May 2006
Volume 47, Issue 13
ARVO Annual Meeting Abstract  |   May 2006
Postoperative Management of Dry Eye Conditions Following LASIK: A Subjective Pilot Study Comparing Viscous Eye Drops (Systane®) and Viscoadaptive Eye Drops (I–Drop®)
Author Affiliations & Notes
  • I. Hofmann
    R&D Department, Biocia Inc., Port Murray, NJ
  • H.L. Gould
    Laser Clinic, Diamond Vision, New York, NY
  • Footnotes
    Commercial Relationships  I. Hofmann, Biocia Inc., E; H.L. Gould, None.
  • Footnotes
    Support  None
Investigative Ophthalmology & Visual Science May 2006, Vol.47, 272. doi:
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      I. Hofmann, H.L. Gould; Postoperative Management of Dry Eye Conditions Following LASIK: A Subjective Pilot Study Comparing Viscous Eye Drops (Systane®) and Viscoadaptive Eye Drops (I–Drop®) . Invest. Ophthalmol. Vis. Sci. 2006;47(13):272.

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      © ARVO (1962-2015); The Authors (2016-present)

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Purpose: : A pilot study evaluating two commercially available eye drops, Systane (Alcon) and I–Drop (Biocia) was conducted on 20 post–LASIK surgery patients in order to measure subjective outcome parameters. The rheological properties of four commericially available dry eye solutions were studied to determine dynamic elastic and viscous modulae of these solutions.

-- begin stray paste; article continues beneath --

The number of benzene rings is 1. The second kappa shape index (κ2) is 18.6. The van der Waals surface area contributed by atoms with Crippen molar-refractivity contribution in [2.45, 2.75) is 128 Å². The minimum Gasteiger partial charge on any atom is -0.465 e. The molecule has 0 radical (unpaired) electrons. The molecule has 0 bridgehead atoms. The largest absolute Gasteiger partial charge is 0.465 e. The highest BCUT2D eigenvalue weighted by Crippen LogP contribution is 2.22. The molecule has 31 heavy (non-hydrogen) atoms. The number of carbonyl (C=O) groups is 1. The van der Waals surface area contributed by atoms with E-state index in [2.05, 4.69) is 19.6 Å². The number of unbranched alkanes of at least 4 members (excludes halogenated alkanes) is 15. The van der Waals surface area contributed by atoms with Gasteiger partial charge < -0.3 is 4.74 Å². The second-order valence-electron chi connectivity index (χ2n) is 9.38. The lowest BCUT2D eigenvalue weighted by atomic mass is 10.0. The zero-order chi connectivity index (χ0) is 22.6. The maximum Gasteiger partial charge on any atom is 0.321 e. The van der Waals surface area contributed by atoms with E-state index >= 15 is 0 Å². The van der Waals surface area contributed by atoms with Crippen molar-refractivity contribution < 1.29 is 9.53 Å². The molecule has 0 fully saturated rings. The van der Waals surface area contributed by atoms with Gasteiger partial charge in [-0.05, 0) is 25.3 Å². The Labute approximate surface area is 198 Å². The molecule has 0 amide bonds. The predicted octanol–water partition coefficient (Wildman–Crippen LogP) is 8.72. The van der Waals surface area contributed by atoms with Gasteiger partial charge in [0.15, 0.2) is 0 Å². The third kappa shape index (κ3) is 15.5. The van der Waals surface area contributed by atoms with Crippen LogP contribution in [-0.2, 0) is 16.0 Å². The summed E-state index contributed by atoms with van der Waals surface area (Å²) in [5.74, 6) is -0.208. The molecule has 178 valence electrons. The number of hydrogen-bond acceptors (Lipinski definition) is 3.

Methods: : Twenty consecutive patients presenting for LASIK surgery were enrolled in the comparative pilot study. Rheological evaluations were performed on four commercially available dry eye solutions. A Bohlin VOR rheometer was used to study dynamic elastic and viscous modulea of all four solutions with special focus on the mean blinking frequency (8 Hz).

Results: : Both eye drops appear to have a similar mechanism of action, i.e a mucoadhesive artificial tear substance which is adherent to the ocular surface for long lasting protection, coating and moisturizing as a either a viscous shield, in the case of Systane, or a viscoadaptive shield with I–Drop. Comfort and residence time appear to be clinically similar. However, immediate clarity of vision was superior with the viscoadaptive I–Drop. Results from this evaluation indicate that 80% of patients preferred I–Drop over Systane because they experienced less immediate blurring of vision following administration. Forty percent of patients indicated that I–Drop felt more comfortable and 60% felt that there was no difference while none preferred Systane as a tear substitute. Ninety percent of patients indicated that there was no difference between the number of applications required for both products and 70% of patients indicated that they preferred I–Drop over Systane. The rheological evaluations of four commercially available dry eye solutions show that I–Drop exhibits clearly different physical chemical characteristics when the dynamic viscous and elastic modulea were measured. It is postulated that these rheological differences translate to desirable clinical characteristics.

Conclusions: : This subjective pilot study was designed to compare the physical characteristics of four commercially available dry eye solutions and therapeutic differences of two commercially available eye drops. Results suggest that further clinical evaluations are required to objectively substantiate the clinical advantages of I–Drop as a unique viscoadaptive eye drop. This study is presently ongoing at the Diamond Vision Laser Center with preliminary results compatible with the findings reported in this monograph.

Keywords: clinical (human) or epidemiologic studies: treatment/prevention assessment/controlled clinical trials • drug toxicity/drug effects • cornea: epithelium 

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